Since beginning my research on Julie Dash’s films this past winter, I have become fascinated by a particular movement in US black independent cinema dubbed, the “L.A. Rebellion.”
Following the civil unrest of the late 1960s, marked by the Watts Uprising of 1965, as well as the ongoing Civil Rights Movement and Vietnam War, a group of young African and African American students entered the UCLA School of Film, Television, and Theatre as part of an “Ethno-Communications initiative” launched to address the concerns of communities of colour (“The Story of the L.A. Rebellion,” n.p.). Some notable students associated with this initiative include: Charles Burnett, Larry Clark, Haile Gerima, Alile Sharon Larkin, Billy Woodberry, and of course, Julie Dash.
According to Ntongela Masilela, the cultural aims and artistic practices of this group were “inseparable from the political and social struggles and convulsions of the 1960s” (qtd. in Martin, 2). Unlike Hollywood, these filmmakers drew inspiration from Third world theorists, philosophies of black consciousness, the practices of the Black Arts Movement, and the politics of the New Latin American Cinema movement (Martin 2; Reid 10).
Essentially, this new generation of West Coast-based filmmakers rejected the imposed standards of Hollywood, viewing it as limiting to “their artistic and political vision of black life and experience” (Reid 10). By choosing to work within “the shadows of mainstream film,” the L.A. Rebellion created a “paradigm shift in the history of black independent filmmaking” (Reid 10).
According to Toni Cade Bambara, members of the L.A. Rebellion, who she calls “Black insurgents,” lived by an alternative set of filmmaking philosophies, including their belief that: “accountability to the community takes precedence over training for an industry that maligns and exploits, trivializes, and invisibilizes Black people” (qtd. in Rocchio, 173). Ultimately, their goals were to interrogate the conventions of mainstream cinema, to screen socially conscious content, and to consider alternatives that challenge past (mis)representations of Black individuals and communities (Rocchio 173).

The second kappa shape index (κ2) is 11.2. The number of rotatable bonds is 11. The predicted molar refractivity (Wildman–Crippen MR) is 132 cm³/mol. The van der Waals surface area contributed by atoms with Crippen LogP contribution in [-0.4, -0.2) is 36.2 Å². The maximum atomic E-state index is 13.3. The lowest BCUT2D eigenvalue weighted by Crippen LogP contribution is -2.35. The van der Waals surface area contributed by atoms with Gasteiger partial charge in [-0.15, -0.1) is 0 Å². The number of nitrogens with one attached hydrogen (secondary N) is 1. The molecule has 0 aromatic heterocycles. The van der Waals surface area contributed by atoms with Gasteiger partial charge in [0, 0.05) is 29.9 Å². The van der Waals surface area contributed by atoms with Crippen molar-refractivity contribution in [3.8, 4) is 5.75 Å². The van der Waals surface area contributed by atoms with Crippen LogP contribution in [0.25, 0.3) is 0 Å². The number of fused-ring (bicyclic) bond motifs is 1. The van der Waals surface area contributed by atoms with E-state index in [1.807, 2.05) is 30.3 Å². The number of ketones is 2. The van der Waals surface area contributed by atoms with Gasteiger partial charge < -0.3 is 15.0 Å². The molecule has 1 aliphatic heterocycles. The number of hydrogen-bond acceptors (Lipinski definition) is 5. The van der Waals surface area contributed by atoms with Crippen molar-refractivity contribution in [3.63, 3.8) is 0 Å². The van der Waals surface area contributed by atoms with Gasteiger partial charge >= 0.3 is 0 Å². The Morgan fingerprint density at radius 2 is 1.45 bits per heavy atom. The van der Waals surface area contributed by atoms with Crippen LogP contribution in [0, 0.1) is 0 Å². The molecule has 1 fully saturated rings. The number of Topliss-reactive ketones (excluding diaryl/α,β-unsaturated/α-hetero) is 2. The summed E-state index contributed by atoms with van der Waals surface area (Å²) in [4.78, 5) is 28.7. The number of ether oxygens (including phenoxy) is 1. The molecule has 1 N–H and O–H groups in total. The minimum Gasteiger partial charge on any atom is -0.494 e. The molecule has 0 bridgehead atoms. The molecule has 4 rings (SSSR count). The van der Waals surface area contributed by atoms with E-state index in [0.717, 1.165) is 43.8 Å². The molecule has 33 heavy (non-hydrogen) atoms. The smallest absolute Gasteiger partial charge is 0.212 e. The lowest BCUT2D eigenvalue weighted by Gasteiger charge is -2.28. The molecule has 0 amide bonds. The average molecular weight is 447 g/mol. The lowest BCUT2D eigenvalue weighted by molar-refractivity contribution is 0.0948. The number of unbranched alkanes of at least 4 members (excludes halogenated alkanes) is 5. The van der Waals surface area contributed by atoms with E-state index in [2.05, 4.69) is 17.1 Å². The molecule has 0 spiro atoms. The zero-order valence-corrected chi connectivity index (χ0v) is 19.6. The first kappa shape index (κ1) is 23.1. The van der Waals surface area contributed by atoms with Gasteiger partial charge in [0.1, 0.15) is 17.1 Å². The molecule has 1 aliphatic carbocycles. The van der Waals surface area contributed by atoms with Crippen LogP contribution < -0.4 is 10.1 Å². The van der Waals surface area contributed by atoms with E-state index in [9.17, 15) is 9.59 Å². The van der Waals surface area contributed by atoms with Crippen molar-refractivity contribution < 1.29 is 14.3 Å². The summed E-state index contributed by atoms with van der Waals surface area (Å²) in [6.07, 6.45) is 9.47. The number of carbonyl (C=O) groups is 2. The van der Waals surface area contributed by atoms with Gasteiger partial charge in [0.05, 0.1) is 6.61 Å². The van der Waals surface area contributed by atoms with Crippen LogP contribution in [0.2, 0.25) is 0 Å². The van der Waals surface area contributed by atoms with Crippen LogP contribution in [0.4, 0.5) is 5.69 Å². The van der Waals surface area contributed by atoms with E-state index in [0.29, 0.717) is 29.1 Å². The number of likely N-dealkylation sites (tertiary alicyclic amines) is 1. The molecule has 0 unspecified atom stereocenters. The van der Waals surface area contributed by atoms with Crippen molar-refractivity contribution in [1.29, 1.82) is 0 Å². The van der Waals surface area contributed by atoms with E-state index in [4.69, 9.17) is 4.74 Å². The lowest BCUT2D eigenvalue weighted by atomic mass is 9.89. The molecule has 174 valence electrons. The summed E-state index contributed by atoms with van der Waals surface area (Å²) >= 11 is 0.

In the words of one UCLA rebel, Haile Gerima:
… I couldn’t imagine how a white supremacist structure such as Hollywood, an industry of culture that has created havoc to all human beings, could be a base for me to peacefully tell my story and experiment. Hollywood didn’t have any obligation to tolerate my search in form. The only term that Hollywood accepts is the commercial mould. And once you cease to operate within that paradigm, the industry will reject all the reasons you have to tell a story (qtd. in Reid, 11).
In a previous blog post, I wrote about Audre Lorde’s essay, “The Master’s Tools Will Never Dismantle the Master’s House” (1984), and contemplated how her argument might apply to filmmaking.
Lorde argues: “… the master’s tools will never dismantle the master’s house. They may allow us to temporarily beat him at his own game, but they will never enable us to bring about genuine change ” (Lorde 112). Even years later, Lorde’s words seem to reverberate through the philosophies and practices of the L.A. Rebellion. Recognizing the limitations of Hollywood standards – narratively, aesthetically, and politically – the Black insurgents refused to conform to the rules of the ‘master’s house’.
What does it mean when the tools of a racist patriarchy are used to examine the fruits of that same patriarchy?” It means that only the most narrow perimeters of change are possible and allowable (Lorde 110-111).
Understanding that real change could not take place by using the very tools of a historically racist industry, the UCLA rebels opted films styles and narrative forms that were in line more with African, Latin American, Asian, and European filmmakers who similarly worked against the Hollywood grain (Reid 11). For example, using handheld cameras created a characteristic trembling movement, shooting in familiar, urban locations, favoring discontinuous editing and nonlinear narratives, and ‘bad’ lighting, are some of the distinctive characteristics of the black independent film movement (Reid 11). Like the Italian neorealists and the French New Wave auteurs, many of these style choices were brought about by financial restraints, but it was this gritty and experimental frugality that actually helped set the rebel’s films apart.